Seismic Inversion for Site Characterization: When, Where and Why Should We Use It?
- M. E. Vardy (SAND Geophysics Ltd) | M. A. Clare (National Oceanography Centre, Southampton) | M. Vanneste (Norwegian Geotechnical Institute) | C. F. Forsberg (Norwegian Geotechnical Institute) | J. K. Dix (University of Southampton)
- Document ID
- Offshore Technology Conference
- Offshore Technology Conference, 30 April - 3 May, Houston, Texas, USA
- Publication Date
- Document Type
- Conference Paper
- 2018. Offshore Technology Conference
- 1.2.3 Rock properties, 7.6.7 Neural Networks, 5.1.8 Seismic Modelling, 7.6 Information Management and Systems, 7.2.1 Risk, Uncertainty and Risk Assessment, 1.6 Drilling Operations, 7.2 Risk Management and Decision-Making, 7 Management and Information
- ground modelling, site investigation, marine geophysics, seismic inversion
- 3 in the last 30 days
- 147 since 2007
- Show more detail
- View rights & permissions
The application of seismic inversion techniques to the foundation and drilling top hole zones has garnered significant interest in recent years. The shift towards more geologically complex and deeper water sites, combined with the global economic climate, has driven a requirement for more cost-effective site characterisation. More often used by the exploration industry, seismic inversion has been touted as a potentially valuable tool for quantifying the spatial and depth variability in sediment properties. In doing so, this approach can reduce the risk of encountering unforeseen ground conditions and the need for excessive over-design. Despite its potential, the inversion of high-resolution seismic data has yet to see widespread use, leaving unanswered questions regarding how and where this tool can best fit into the site characterization work flow.
We test the potential usefulness of seismic inversion using a range of existing site investigation data sets. We apply several different inversion methods, including acoustic impedance and seismic quality factor inversion, as well as artificial neural network multi-attribute regression, to tackle end-member potential uses. First, explore early-phase potential uses, showing how seismic quality factor and acoustic impedance inversion can be used to capture the spatial variability in facies architecture and bulk sediment properties that could be used in appraisal and pre-FEED studies to optimize borehole and penetrometer (CPT) depths/locations and to ensure effective site-wide characterization. Second, we apply a combined acoustic impedance and artificial neural network workflow to link seismic properties with CPT profiles. These results demonstrate the potential late-phase use of seismic inversion for short-range interpolation/extrapolation of more complex geotechnical properties through the generation of synthetic CPT profiles useful for infrastructure design and micro-siting late in the development cycle.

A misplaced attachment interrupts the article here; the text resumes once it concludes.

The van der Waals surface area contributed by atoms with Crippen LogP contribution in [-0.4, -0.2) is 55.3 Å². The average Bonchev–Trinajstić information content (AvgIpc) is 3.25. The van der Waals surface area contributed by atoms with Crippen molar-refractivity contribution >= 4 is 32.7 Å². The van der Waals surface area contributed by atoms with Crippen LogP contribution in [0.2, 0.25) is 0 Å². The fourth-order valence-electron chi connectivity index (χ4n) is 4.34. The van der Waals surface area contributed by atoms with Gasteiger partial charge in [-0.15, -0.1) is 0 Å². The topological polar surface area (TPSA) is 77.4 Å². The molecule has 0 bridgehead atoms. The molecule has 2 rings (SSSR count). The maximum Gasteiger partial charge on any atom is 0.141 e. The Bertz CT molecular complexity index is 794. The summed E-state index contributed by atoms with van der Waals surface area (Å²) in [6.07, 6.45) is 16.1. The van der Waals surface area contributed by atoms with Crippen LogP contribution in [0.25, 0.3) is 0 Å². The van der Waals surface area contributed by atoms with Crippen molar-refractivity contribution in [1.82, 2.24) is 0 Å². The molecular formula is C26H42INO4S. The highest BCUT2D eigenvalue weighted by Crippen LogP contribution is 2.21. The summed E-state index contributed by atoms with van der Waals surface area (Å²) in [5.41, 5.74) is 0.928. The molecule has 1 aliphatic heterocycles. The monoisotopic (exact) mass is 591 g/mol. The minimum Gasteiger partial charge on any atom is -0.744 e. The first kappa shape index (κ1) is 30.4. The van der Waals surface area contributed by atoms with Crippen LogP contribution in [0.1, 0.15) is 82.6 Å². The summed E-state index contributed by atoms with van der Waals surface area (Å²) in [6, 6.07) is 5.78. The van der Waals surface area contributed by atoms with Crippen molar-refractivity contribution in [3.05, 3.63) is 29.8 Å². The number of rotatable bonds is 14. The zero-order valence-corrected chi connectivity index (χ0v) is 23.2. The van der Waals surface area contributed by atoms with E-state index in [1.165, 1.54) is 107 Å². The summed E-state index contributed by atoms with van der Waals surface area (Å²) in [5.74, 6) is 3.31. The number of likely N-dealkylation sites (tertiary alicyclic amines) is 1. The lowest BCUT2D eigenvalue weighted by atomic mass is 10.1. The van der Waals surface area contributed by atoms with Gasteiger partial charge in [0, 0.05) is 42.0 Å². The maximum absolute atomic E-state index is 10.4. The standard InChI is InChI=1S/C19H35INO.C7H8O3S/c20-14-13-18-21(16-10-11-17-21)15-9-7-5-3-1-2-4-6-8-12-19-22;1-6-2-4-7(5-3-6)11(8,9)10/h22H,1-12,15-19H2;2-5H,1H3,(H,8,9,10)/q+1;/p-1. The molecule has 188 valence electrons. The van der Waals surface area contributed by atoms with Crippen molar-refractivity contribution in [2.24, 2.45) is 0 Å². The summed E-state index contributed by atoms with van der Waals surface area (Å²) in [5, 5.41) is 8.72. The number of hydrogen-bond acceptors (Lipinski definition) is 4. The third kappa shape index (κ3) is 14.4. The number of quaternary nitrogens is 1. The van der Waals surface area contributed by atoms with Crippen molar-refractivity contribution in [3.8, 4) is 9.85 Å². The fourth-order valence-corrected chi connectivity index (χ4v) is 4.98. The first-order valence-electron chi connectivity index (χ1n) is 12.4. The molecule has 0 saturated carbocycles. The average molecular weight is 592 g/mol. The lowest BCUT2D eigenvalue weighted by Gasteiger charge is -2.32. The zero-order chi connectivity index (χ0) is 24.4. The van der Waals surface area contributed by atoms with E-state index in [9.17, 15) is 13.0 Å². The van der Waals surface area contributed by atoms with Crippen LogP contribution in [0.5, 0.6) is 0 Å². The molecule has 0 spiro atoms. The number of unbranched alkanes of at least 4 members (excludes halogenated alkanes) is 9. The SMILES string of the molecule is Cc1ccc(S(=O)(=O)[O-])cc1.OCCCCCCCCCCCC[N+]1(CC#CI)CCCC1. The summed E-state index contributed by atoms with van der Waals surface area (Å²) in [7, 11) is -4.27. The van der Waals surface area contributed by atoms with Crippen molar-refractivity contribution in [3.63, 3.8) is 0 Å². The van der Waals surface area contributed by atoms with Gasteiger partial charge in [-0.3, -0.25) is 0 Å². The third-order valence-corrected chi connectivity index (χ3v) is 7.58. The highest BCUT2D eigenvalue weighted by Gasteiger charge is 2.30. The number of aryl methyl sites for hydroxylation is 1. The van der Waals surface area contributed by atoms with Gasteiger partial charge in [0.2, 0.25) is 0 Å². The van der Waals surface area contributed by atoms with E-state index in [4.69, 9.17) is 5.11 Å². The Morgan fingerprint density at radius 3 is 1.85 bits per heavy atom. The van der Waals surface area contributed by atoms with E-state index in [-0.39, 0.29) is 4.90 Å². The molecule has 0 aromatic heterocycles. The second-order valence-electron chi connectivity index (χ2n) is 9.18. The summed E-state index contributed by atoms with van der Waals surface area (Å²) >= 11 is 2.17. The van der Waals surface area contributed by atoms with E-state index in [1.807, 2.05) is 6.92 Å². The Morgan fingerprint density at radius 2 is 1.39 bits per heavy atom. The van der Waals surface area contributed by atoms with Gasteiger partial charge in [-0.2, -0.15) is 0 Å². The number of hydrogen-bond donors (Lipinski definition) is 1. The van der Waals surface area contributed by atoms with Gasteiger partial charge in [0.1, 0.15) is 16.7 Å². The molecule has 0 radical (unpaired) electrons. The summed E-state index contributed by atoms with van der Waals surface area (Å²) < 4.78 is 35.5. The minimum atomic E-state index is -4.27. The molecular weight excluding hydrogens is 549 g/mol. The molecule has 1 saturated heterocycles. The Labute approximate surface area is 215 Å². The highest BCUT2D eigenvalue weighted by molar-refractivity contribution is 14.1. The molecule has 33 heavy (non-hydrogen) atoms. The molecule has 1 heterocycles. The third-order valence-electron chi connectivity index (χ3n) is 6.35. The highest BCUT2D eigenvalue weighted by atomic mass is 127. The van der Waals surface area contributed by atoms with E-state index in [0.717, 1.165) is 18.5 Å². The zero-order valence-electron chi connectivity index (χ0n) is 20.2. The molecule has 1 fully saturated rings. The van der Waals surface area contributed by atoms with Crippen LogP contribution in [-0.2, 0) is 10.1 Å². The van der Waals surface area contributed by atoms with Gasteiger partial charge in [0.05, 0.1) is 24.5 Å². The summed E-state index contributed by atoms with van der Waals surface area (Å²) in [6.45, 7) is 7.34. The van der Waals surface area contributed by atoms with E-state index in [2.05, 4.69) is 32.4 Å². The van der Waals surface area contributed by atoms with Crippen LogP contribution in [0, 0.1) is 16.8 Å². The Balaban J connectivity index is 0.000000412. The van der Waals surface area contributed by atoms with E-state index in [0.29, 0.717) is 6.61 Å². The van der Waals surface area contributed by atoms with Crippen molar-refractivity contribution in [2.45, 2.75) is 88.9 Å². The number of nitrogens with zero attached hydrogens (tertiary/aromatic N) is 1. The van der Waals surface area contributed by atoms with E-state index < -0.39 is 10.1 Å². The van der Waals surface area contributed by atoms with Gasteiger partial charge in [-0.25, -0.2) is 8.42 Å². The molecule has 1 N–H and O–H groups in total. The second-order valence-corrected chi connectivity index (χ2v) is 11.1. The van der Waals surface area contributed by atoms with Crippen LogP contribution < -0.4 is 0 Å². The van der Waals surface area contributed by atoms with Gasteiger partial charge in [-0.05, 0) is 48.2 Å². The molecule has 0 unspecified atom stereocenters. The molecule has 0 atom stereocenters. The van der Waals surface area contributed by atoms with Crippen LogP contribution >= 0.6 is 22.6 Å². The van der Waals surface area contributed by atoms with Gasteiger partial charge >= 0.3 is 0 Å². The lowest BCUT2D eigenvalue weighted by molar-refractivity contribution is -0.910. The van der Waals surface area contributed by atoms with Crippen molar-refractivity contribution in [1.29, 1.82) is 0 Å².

While not a comprehensive list of applications, together these examples illustrate how seismic inversion can be utilized throughout the development cycle. If the required objectives are clearly defined and an appropriate inversion workflow developed, seismic inversion can help to reduce uncertainty in site-wide characterization and drive efficiencies in layout and design studies throughout a project lifetime.
|File Size||933 KB||Number of Pages||9|
Haynes, R.,DavisA., ReynoldsJ., and TaylorD. (1993), The Extraction of Geotechnical Information from High-Resolution Seismic Reflection Data, in Offshore Site Investigation and Foundation Behaviour, Advances in Underwater Technology, Ocean Science and Offshore Engineering, vol. 28, edited by Ardus,D.Clare,D.Hill,A.Hobbs,R.Jardine,R. and Squire,J. pp. 215–228, Springer.
L'Heureux, J.-S., Longva,O.Steiner,A.Hansen,L.Vardy,M.Vanneste,M.Haflidason,H.Brendryen,J.Kvalstad,T.Forsberg,C.Chand,S. and KopfA. (2012), Identification of Weak Layers and Their Role for the Stability of Slopes at Finneidfjord, Northern Norway, in Submarine Mass Move- ments and Their Consequences, Advances in Natural and Tehcnological Hazards Research, vol. 31, edited by Yamada,Y.Kawamura,K.Ikehara,K.Ogawa,Y.Urgeles,R.Mosher,D.Chaytor,J. and Strasser,M. pp. 321–330, Springer, Heidel- berg, DE.
Nauroy J.-F., Dubois J.-C., Colliat J.-L., Kervadec J.-P. and Meunier J. (1998). The GEOSIS Method for Integrating VHR Seismic and Geotechnical Data in Offshore Site Investigations. Offshore Site Investigation and Foundation Behaviour - New Frontiers: Proceedings of an International Conference, pp. 175–198. Panda, S., LeBlanc,L. and S. Schock (1994), Sediment classi- fication based on impedance and attenuation estimation, J. Acoustic. Soc. Amer., 96(5), 3022–3035.
Vanneste M.,Forsberg C.,Knudsen S.,Kvalstad T.,L'Heureux J.-S., Lunne T.. (2015). Integration of very high-resolution seismic and CPTU data from a coastal area affected by shallow landsliding–the Finneidfjord natural laboratory. Proceedings of the Annual Offshore Technology Conference, OTC-TC-P-686.